In the earliest part of the 20th Century, the trees on the present site of the Bellevue Botanical Garden stretched over 200 feet toward the sky and blanketed the land to the edge of a higher Lake Washington. By 1903, M. Wilbur was logging the slope to become known as Wilburton Hill. The timber was hauled to the shoreline by oxen and towed to Seattle by tug. Within a few years a mill stood at the present site of Bellevue City Hall and the settlement of Wilburton began. Wilburton disappeared with the trees and area was left to regenerate itself as best it could.
In 1932 a Mr. VonBuskirk from Montana built a log cabin adjacent to the site of the present Visitor Center. 1947 the log cabin, complete with cherry orchard, chicken house, pigpen and barn, was purchased by Calhoun and Harriet Shorts. The Shorts tried their hand at farming. At various times they raised chickens, steers, rabbits and goats, in addition to a vegetable garden. Cal tended his plastics business and added rhododendrons to the garden.
By 1957 the log cabin was under siege by the ravages of age and insects. It was replaced by a new Paul Kirk-designed home, complete with atrium garden. The garden surrounding the new home continued to grow and expand. It included a recirculating pond (renovated in 1992 and located above the Shorts Ground Cover Garden) and an ever increasing collection of rhododendrons.
In 1984 the Shorts deeded their home and seven acres of gardens to the City of Bellevue to become a public park. In the same year the Bellevue Botanical Garden society was formed to promote the use of the Shorts property as a botanical garden. In 1989 the Bellevue City Council set aside 17 acres for the botanical garden, including the Shorts property. Another 19 acres south of the garden was set aside as a botanical reserve.
Planning and construction filled the years from 1990 through 1992. The Shorts' residence was converted into a visitor center. Minor remodeling was done to include public restrooms and a gift shop. The entry plaza and rill were constructed along with a 1/2-mile loop trail meandering through the site. The Shorts Ground Cover Garden was added, the Northwest Perennial Alliance installed the Perennial Border, and the original Rhododendron Glen was rearranged to accommodate the loop trail. The Yao Garden at Kelsey Creek Park was relocated to the BBG to become the first stage of a larger Eastern Garden. The Eastside Fuchsia Society developed the Fuchsia Garden at the entrance to the visitor center. The 1920's Sharp Cabin was relocated to the BBG through efforts of the Historical Society. Bellevue Botanical Garden was opened to the public on June 27, 1992. During 1993, the Fuchsia Garden was expanded to twice its original size; the Paisley Bed was installed west of the Sharp Cabin and was adapted from a Lake Washington Technical college horticulture class design project; the Puget Sound Dahlia Society installed a summer dahlia display; and the King County Herb Society assisted with the creation of the Knot Garden.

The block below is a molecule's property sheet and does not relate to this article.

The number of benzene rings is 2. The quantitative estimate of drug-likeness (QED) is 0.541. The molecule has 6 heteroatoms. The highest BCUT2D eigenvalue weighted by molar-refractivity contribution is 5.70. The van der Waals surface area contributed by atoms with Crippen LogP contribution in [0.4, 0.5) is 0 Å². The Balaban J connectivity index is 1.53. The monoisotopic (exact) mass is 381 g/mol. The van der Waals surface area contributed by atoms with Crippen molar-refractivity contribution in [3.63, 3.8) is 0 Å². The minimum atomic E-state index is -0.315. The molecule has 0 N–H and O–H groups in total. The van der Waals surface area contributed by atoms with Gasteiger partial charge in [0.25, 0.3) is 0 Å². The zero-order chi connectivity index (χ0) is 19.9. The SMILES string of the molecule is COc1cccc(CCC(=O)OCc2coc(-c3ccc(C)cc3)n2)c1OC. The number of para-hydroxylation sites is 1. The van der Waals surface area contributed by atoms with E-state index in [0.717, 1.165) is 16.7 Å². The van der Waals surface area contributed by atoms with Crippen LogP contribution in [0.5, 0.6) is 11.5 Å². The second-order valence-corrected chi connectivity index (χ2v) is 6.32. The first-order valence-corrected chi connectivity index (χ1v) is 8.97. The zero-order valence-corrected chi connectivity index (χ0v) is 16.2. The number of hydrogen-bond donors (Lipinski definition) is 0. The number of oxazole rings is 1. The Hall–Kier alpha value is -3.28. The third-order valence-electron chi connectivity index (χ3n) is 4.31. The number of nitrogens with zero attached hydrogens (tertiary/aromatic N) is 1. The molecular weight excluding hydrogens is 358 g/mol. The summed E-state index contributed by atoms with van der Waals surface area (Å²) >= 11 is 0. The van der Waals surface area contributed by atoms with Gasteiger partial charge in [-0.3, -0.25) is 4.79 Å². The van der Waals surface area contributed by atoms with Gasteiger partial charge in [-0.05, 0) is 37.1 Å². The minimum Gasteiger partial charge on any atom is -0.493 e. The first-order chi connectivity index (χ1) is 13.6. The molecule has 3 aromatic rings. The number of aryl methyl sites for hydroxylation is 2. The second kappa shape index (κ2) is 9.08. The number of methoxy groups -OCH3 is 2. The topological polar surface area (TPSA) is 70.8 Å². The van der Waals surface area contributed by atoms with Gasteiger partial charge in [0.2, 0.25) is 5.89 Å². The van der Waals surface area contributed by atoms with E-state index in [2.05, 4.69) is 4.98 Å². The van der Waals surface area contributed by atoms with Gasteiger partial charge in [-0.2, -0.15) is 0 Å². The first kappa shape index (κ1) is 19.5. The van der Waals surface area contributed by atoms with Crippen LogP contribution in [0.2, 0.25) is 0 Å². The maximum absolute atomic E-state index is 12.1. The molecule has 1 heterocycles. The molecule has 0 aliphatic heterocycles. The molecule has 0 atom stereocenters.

In 1994 the Waterwise Garden (Water Conservation Demonstration Garden), a cooperative effort of the Bellevue Parks and Utilities Departments, was opened to the public. The planting and maintenance of the Waterwise Garden is done by a volunteer corps. The East Lake Washington District of the Garden Clubs installed the Wildflower Garden along the Lake-to-Lake Trail on Main Street. The Perennial Border was expanded by the Northwest Perennial Alliance to include separate shade and sun borders. In 1997 the Alpine Rock Garden was opened.
In the brief time since opening, the Bellevue Botanical Garden has become a major center for gardening activity. A number of gardening and horticultural groups contribute volunteer hours and funding to make it grow. Thousands of visitors from the local area and around the world have enjoyed its beauty. Its history is but a beginning.